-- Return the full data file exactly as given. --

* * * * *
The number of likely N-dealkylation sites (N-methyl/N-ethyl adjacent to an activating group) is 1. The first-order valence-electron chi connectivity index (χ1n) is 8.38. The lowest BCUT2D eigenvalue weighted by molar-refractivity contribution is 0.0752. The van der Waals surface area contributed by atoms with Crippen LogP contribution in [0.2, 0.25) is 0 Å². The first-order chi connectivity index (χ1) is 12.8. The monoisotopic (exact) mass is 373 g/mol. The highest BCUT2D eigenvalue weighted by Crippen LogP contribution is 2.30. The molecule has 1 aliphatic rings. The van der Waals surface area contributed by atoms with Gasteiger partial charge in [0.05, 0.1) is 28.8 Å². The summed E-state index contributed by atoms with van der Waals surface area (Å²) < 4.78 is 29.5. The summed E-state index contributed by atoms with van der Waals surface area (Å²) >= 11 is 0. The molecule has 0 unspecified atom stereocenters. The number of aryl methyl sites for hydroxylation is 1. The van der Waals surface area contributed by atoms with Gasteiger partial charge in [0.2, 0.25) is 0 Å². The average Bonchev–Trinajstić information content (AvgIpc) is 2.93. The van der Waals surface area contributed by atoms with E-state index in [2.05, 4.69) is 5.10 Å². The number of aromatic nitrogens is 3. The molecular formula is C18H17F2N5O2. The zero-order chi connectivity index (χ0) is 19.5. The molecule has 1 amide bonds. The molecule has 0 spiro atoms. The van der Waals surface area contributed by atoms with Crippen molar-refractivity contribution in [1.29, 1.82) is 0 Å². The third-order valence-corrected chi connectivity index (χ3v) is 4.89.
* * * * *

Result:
The number of likely N-dealkylation sites (N-methyl/N-ethyl adjacent to an activating group) is 1. The first-order valence-electron chi connectivity index (χ1n) is 8.38. The lowest BCUT2D eigenvalue weighted by molar-refractivity contribution is 0.0752. The van der Waals surface area contributed by atoms with Crippen LogP contribution in [0.2, 0.25) is 0 Å². The first-order chi connectivity index (χ1) is 12.8. The monoisotopic (exact) mass is 373 g/mol. The highest BCUT2D eigenvalue weighted by Crippen LogP contribution is 2.30. The molecule has 1 aliphatic rings. The van der Waals surface area contributed by atoms with Gasteiger partial charge in [0.05, 0.1) is 28.8 Å². The summed E-state index contributed by atoms with van der Waals surface area (Å²) < 4.78 is 29.5. The summed E-state index contributed by atoms with van der Waals surface area (Å²) >= 11 is 0. The molecule has 0 unspecified atom stereocenters. The number of aryl methyl sites for hydroxylation is 1. The van der Waals surface area contributed by atoms with Gasteiger partial charge in [0.2, 0.25) is 0 Å². The average Bonchev–Trinajstić information content (AvgIpc) is 2.93. The van der Waals surface area contributed by atoms with E-state index in [2.05, 4.69) is 5.10 Å². The number of aromatic nitrogens is 3. The molecular formula is C18H17F2N5O2. The zero-order chi connectivity index (χ0) is 19.5. The molecule has 1 amide bonds. The molecule has 0 spiro atoms. The van der Waals surface area contributed by atoms with Crippen molar-refractivity contribution in [1.29, 1.82) is 0 Å². The third-order valence-corrected chi connectivity index (χ3v) is 4.89.